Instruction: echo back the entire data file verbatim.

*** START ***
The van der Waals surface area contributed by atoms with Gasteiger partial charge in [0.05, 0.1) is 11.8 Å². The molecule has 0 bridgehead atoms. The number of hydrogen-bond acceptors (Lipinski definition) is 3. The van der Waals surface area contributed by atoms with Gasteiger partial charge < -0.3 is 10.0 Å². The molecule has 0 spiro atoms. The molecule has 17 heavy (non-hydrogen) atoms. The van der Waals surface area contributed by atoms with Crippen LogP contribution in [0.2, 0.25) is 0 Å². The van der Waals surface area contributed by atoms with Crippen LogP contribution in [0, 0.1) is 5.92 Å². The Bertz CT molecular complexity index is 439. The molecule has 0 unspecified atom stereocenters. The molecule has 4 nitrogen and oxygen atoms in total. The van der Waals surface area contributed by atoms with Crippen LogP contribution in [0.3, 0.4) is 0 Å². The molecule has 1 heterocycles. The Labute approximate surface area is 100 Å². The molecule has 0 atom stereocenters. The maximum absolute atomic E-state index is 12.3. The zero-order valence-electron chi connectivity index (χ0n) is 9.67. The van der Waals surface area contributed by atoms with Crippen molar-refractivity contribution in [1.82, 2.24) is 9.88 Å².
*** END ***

The van der Waals surface area contributed by atoms with Gasteiger partial charge in [0.05, 0.1) is 11.8 Å². The molecule has 0 bridgehead atoms. The number of hydrogen-bond acceptors (Lipinski definition) is 3. The van der Waals surface area contributed by atoms with Gasteiger partial charge < -0.3 is 10.0 Å². The molecule has 0 spiro atoms. The molecule has 17 heavy (non-hydrogen) atoms. The van der Waals surface area contributed by atoms with Crippen LogP contribution in [0.2, 0.25) is 0 Å². The van der Waals surface area contributed by atoms with Crippen LogP contribution in [0, 0.1) is 5.92 Å². The Bertz CT molecular complexity index is 439. The molecule has 0 unspecified atom stereocenters. The molecule has 4 nitrogen and oxygen atoms in total. The van der Waals surface area contributed by atoms with Crippen LogP contribution in [0.3, 0.4) is 0 Å². The molecule has 1 heterocycles. The Labute approximate surface area is 100 Å². The molecule has 0 atom stereocenters. The maximum absolute atomic E-state index is 12.3. The zero-order valence-electron chi connectivity index (χ0n) is 9.67. The van der Waals surface area contributed by atoms with Crippen molar-refractivity contribution in [1.82, 2.24) is 9.88 Å².